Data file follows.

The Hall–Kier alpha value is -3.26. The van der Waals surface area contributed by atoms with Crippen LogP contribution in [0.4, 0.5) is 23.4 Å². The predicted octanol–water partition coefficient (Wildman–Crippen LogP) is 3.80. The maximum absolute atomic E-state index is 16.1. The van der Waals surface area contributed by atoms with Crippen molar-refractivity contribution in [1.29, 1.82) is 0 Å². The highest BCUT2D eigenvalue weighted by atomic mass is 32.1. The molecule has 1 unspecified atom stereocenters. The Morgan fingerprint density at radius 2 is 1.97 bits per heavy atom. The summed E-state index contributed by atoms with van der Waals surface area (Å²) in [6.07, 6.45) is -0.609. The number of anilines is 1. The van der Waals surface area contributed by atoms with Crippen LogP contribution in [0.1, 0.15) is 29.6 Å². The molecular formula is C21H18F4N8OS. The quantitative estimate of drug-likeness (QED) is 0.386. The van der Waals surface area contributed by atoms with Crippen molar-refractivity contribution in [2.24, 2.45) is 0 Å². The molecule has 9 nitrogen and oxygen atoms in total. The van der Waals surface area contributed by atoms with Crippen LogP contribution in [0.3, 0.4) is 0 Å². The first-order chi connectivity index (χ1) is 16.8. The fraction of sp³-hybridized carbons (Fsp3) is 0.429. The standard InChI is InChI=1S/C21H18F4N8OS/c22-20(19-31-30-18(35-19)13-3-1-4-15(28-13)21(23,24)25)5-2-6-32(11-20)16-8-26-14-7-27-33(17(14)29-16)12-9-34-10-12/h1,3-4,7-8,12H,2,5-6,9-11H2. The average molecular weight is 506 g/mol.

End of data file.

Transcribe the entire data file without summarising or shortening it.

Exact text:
The Hall–Kier alpha value is -3.26. The van der Waals surface area contributed by atoms with Crippen LogP contribution in [0.4, 0.5) is 23.4 Å². The predicted octanol–water partition coefficient (Wildman–Crippen LogP) is 3.80. The maximum absolute atomic E-state index is 16.1. The van der Waals surface area contributed by atoms with Crippen molar-refractivity contribution in [1.29, 1.82) is 0 Å². The highest BCUT2D eigenvalue weighted by atomic mass is 32.1. The molecule has 1 unspecified atom stereocenters. The Morgan fingerprint density at radius 2 is 1.97 bits per heavy atom. The summed E-state index contributed by atoms with van der Waals surface area (Å²) in [6.07, 6.45) is -0.609. The number of anilines is 1. The van der Waals surface area contributed by atoms with Crippen LogP contribution in [0.1, 0.15) is 29.6 Å². The molecular formula is C21H18F4N8OS. The quantitative estimate of drug-likeness (QED) is 0.386. The van der Waals surface area contributed by atoms with Crippen molar-refractivity contribution in [2.24, 2.45) is 0 Å². The molecule has 9 nitrogen and oxygen atoms in total. The van der Waals surface area contributed by atoms with Crippen LogP contribution in [0.3, 0.4) is 0 Å². The first-order chi connectivity index (χ1) is 16.8. The fraction of sp³-hybridized carbons (Fsp3) is 0.429. The standard InChI is InChI=1S/C21H18F4N8OS/c22-20(19-31-30-18(35-19)13-3-1-4-15(28-13)21(23,24)25)5-2-6-32(11-20)16-8-26-14-7-27-33(17(14)29-16)12-9-34-10-12/h1,3-4,7-8,12H,2,5-6,9-11H2. The average molecular weight is 506 g/mol.